Tony Bennett has so many adoring celebrity fans it should come as no surprise that when a major duets album is planned, he's able to draw a roster of the biggest recording stars from the rock and vocal worlds, plus a pair of country music wildcards. (This despite the fact that he recorded an album with several duets in 2001, and a full-album collaboration one year later with k.d. lang.) One surprise is how well producer Phil Ramone paired Bennett with both duet partners and fitting standards -- among them Barbra Streisand on the optimist's anthem "Smile," Dixie Chicks for the flapper standard "Lullaby of Broadway," Bono on the wickedly spiteful "I Wanna Be Around," Tim McGraw on "Cold, Cold Heart" (the Hank Williams song that was Bennett's biggest country crossover hit), Stevie Wonder on his own "For Once in My Life," Juanes for "The Shadow of Your Smile" (which was a hit first for the Brazilian Astrud Gilberto), and Sting on the torch song "Boulevard of Broken Dreams." (Even the title of "How Do You Keep the Music Playing?" seems fit for George Michael to sing.) Each performance was recorded with Bennett and his duet partner live in the studio -- it could be no different for such an old-school vocalist -- and the setup allows for maximum warmth and congeniality. Yet, aside from the novelty of the billings, Duets: An American Classic doesn't thrill like Bennett's solo recordings of the previous ten years. The arrangements of Jorge Calandrelli are heavy on serene strings that wrap the melodies in layers of soft gauze, and few concessions are made to the needs of the material; virtually every song is either a soft vocal pop number or a finger-snapping swinger. As befits an all-star affair, every edge is polished to a fine sheen and, more than a few times, the feelings his duet partners attempt to summon sound quite superficial. Of course, every vocal interpreter in the business sounds a little forced when compared to Tony Bennett.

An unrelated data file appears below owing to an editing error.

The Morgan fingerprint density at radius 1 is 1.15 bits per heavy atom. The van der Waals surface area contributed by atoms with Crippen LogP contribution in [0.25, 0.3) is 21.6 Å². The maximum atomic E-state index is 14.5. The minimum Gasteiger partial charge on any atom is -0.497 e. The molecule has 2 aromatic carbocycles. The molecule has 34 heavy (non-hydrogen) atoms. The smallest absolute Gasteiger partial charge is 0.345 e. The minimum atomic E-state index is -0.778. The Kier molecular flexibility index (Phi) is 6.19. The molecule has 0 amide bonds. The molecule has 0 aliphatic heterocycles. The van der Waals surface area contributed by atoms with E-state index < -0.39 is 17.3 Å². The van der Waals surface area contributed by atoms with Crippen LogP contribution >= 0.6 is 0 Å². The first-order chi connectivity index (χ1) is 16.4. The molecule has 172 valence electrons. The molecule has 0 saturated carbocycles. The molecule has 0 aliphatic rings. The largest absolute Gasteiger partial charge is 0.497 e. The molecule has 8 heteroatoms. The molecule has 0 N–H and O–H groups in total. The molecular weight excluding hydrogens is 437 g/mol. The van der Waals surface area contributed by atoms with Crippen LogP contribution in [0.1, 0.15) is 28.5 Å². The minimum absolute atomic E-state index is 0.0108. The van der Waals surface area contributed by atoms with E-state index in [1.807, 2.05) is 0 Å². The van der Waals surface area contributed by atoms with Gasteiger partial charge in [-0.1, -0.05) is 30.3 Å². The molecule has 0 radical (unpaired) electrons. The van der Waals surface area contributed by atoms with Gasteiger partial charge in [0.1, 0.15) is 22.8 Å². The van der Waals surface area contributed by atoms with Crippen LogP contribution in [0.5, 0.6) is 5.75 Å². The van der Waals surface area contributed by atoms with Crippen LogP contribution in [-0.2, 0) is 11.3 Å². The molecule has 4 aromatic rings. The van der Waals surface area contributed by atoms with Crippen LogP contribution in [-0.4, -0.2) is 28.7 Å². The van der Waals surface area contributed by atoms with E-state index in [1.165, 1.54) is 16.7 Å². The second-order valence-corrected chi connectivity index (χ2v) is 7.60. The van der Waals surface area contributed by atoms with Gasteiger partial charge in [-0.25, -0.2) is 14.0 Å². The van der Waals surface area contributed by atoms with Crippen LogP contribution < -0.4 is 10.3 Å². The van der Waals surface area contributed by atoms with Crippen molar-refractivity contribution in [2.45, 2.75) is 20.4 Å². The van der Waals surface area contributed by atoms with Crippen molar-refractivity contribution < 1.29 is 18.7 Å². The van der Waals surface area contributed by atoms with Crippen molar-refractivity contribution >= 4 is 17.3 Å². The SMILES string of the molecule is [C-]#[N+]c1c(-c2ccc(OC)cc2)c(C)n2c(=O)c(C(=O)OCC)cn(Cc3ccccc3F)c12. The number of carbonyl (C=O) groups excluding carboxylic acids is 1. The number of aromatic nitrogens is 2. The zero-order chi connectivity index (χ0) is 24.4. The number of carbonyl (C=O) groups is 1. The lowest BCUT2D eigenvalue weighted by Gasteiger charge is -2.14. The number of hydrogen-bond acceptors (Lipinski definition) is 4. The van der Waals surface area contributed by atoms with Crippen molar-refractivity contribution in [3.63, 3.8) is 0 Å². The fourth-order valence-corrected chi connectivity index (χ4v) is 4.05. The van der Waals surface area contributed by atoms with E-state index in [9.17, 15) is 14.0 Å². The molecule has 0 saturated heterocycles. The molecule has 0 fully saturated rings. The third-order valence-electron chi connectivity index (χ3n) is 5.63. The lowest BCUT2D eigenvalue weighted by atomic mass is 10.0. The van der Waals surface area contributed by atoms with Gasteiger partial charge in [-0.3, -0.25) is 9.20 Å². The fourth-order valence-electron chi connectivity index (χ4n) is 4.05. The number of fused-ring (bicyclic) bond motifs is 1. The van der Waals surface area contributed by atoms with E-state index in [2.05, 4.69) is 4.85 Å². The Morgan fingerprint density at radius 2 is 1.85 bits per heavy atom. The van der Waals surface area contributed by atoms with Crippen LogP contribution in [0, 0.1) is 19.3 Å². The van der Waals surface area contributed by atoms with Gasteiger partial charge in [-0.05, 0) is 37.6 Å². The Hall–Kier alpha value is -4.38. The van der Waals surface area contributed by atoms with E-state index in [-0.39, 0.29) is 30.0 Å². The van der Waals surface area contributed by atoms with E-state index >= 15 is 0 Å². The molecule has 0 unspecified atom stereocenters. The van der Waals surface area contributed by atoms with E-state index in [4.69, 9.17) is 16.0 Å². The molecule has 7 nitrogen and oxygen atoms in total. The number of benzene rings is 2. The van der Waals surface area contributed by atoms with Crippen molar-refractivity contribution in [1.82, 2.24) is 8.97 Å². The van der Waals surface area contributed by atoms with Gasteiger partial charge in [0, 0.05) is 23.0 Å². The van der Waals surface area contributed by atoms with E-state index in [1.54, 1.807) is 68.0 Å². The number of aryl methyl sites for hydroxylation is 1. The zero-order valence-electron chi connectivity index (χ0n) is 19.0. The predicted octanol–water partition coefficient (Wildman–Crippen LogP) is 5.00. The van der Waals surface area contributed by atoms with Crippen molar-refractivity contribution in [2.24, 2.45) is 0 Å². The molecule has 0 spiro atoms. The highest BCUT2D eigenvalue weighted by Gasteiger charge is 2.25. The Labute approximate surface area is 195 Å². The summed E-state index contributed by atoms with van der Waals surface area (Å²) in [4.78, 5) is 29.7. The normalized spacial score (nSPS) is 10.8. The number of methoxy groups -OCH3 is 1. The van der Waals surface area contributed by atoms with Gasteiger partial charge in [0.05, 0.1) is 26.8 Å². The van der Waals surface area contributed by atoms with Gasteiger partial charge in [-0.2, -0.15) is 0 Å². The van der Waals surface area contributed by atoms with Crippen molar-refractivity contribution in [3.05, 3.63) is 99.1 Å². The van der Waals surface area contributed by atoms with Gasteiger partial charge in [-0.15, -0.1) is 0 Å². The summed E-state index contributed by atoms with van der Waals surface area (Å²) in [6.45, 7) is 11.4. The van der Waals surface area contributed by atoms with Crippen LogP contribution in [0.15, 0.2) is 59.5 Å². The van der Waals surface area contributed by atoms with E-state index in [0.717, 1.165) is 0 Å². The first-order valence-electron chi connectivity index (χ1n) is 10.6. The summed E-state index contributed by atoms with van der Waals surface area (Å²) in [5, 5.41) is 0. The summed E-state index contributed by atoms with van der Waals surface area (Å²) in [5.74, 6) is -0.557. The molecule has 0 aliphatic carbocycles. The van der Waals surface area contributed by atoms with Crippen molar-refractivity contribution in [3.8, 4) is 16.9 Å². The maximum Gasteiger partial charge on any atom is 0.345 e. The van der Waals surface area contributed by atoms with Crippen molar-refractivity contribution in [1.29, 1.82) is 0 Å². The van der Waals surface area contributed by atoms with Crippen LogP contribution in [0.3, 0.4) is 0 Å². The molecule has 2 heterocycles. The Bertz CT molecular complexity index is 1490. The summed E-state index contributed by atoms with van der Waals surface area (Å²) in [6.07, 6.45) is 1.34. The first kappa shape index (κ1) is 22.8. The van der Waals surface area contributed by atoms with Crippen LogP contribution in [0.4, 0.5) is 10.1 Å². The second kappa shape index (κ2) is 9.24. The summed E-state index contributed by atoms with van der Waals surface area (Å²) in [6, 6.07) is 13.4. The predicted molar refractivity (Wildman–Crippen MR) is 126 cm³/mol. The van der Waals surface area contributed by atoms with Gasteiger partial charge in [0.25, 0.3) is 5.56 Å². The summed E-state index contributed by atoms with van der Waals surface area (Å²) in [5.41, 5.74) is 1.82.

1/2 Nobody inhabits a song with more casual fire than Tony Bennett, and on this collection of duets, the guest stars follow his heroic lead..... On Duets, nobody loses.
Backed by his touring quartet and, often, massed orchestral strings, he's in fine fettle throughout.